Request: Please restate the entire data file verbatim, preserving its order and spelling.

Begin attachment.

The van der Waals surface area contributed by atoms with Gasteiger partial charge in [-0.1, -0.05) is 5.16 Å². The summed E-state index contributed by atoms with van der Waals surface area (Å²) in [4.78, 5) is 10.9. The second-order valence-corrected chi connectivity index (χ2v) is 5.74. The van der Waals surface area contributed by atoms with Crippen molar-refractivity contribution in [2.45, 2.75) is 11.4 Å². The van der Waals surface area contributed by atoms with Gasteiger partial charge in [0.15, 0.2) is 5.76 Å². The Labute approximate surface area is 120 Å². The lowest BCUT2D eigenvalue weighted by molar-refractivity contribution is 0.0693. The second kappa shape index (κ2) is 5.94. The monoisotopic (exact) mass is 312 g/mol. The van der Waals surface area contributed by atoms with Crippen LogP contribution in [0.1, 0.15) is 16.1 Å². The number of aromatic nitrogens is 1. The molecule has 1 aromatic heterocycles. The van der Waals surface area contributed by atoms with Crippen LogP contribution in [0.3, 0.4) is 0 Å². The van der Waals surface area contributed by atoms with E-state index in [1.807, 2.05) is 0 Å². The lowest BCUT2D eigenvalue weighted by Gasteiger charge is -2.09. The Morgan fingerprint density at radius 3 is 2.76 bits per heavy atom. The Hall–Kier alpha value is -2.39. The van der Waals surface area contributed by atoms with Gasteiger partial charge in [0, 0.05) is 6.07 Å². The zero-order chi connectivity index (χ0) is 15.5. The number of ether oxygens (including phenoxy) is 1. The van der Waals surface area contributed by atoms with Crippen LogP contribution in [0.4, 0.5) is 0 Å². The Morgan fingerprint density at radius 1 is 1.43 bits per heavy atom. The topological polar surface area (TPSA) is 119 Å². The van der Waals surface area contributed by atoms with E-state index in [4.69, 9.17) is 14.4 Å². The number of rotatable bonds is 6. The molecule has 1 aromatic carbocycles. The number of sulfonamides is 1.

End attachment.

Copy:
The van der Waals surface area contributed by atoms with Gasteiger partial charge in [-0.1, -0.05) is 5.16 Å². The summed E-state index contributed by atoms with van der Waals surface area (Å²) in [4.78, 5) is 10.9. The second-order valence-corrected chi connectivity index (χ2v) is 5.74. The van der Waals surface area contributed by atoms with Crippen molar-refractivity contribution in [2.45, 2.75) is 11.4 Å². The van der Waals surface area contributed by atoms with Gasteiger partial charge in [0.15, 0.2) is 5.76 Å². The Labute approximate surface area is 120 Å². The lowest BCUT2D eigenvalue weighted by molar-refractivity contribution is 0.0693. The second kappa shape index (κ2) is 5.94. The monoisotopic (exact) mass is 312 g/mol. The van der Waals surface area contributed by atoms with Crippen LogP contribution in [0.1, 0.15) is 16.1 Å². The number of aromatic nitrogens is 1. The molecule has 1 aromatic heterocycles. The van der Waals surface area contributed by atoms with Crippen LogP contribution in [0.3, 0.4) is 0 Å². The van der Waals surface area contributed by atoms with E-state index in [1.807, 2.05) is 0 Å². The lowest BCUT2D eigenvalue weighted by Gasteiger charge is -2.09. The Morgan fingerprint density at radius 3 is 2.76 bits per heavy atom. The Hall–Kier alpha value is -2.39. The van der Waals surface area contributed by atoms with Gasteiger partial charge in [0, 0.05) is 6.07 Å². The zero-order chi connectivity index (χ0) is 15.5. The number of ether oxygens (including phenoxy) is 1. The van der Waals surface area contributed by atoms with Crippen LogP contribution in [0.4, 0.5) is 0 Å². The Morgan fingerprint density at radius 1 is 1.43 bits per heavy atom. The topological polar surface area (TPSA) is 119 Å². The van der Waals surface area contributed by atoms with E-state index in [4.69, 9.17) is 14.4 Å². The number of rotatable bonds is 6. The molecule has 1 aromatic carbocycles. The number of sulfonamides is 1.